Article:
Monuments to Christopher Columbus are ubiquitous in America, or as they say "as American as pizza pie." This one is mostly unnoticed near an entrance to State Road 8 in Torrington CT, so efforts to tear it down are unlikely.
Given the recurrent debate over monuments of dubious distinction I thought to remind people that, as I wrote in 1992: Five hundred years ago an Italian discovered America. Five hundred years later Americans have yet to discover Italians.
The First Amendment of the United States Constitution (1979) simply states:
"Congress shall make no law respecting an establishment of religion, or prohibiting the free exercise thereof; or abridging the freedom of speech, or of the press; or the right of the people peaceably to assemble, and to petition the Government for a redress of grievances."
The day after the Presidential election I was in England to deliver the keynote address at the University of Central Lancashire’s “Fieldwork Photography Symposium.” I had already voted for Hillary Clinton on the Working Families Party line by absentee ballot from Brooklyn. My opening remarks were “Yesterday there was a battle in the U.S.A. between the Anti-Christ and the Whore of Babylon, and the Anti-Christ won.” Given that many in the audience had mistakenly voted for Brexit and were now suffering the consequences of populism, I knew they’d understand the metaphor.
Who will New York City’s Italian-American voters favor in the upcoming presidential election in November? Based on statistical analyses and past voting performance, it will be the Republican Party candidate Donald Trump. However, because of the growing number of more liberal Italian- American New Yorkers, especially among the young and women, the margin might not be as HUGE as expected.
Why are so many Americans of Italian descent leaning rightward toward the candidacy of Donald J. Trump for the most powerful position in the world --- the Presidency of the United States of America? It's one of the many things about Italian Americans that makes little sense to most people, including other full and half-Italian Americans. What follows are some pretty solid speculations, and a reminder of the left-leaning history of Italian American political history.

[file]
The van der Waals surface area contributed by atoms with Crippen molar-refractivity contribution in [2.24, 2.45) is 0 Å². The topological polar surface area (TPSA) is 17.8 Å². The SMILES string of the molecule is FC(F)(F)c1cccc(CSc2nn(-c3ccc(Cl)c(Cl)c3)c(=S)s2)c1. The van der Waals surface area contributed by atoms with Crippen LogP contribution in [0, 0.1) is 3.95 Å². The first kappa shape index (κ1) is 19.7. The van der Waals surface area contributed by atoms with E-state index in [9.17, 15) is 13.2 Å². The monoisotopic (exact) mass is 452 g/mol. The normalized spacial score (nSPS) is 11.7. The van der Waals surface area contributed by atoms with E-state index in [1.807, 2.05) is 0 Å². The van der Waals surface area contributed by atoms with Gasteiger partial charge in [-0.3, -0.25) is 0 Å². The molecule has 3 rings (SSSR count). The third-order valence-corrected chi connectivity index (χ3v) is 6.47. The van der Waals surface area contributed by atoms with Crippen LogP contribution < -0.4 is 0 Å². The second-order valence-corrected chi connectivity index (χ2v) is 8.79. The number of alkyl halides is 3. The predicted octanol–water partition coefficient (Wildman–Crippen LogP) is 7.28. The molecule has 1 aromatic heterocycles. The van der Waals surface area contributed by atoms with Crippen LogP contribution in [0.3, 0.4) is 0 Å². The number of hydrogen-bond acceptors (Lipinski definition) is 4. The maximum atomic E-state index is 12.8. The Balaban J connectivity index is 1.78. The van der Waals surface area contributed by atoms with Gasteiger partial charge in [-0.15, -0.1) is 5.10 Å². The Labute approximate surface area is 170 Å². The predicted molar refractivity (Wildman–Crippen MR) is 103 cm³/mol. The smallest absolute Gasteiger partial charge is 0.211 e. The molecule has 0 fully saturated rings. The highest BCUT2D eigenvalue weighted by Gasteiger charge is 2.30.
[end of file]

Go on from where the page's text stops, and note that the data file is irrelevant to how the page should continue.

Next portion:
Today’s Italian American voters are as likely to vote for Bernie Sanders as they were to vote for their semi-co-ethnic Bill De Blasio; or for Barack Obama whose name also ended in a vowel. Here I will try to explain Bernie's place in Presidential preference polls among more or less likely Italian American voters. You might think that among Italian American voters, Bernie’s major opponent is Hillary Clinton, but it’s really “The Donald” Trump.
Italian American politicians adhere to a corollary given by the 6th century BCE Chinese general Sun Tzu who wrote the Art of War. It was uttered by Michael Corleone in The Godfather Part II (1974): "My father taught me many things here — he taught me in this room. He taught me — keep your friends close but your enemies closer." My mother-in-law Rose Jordan-Nicoletti’s version of this Italian American proverb was “Don’t apologize! Your friends don’t need it and your enemies won’t believe it.”
Every year around 9/11 I go out in my neighborhood of Park Slope, Brooklyn and retrace my steps (and re-photograph) as I walked about in 2001 looking at how ordinary people visibly responded to the murder of almost three thousand people in and around the World Trade Center when the Twin Towers fell. This is the second of my "Memories of September 11th Past, Present, and ....." that I have offered here on I-Italy and I will repeat this on every 9/11 anniversary.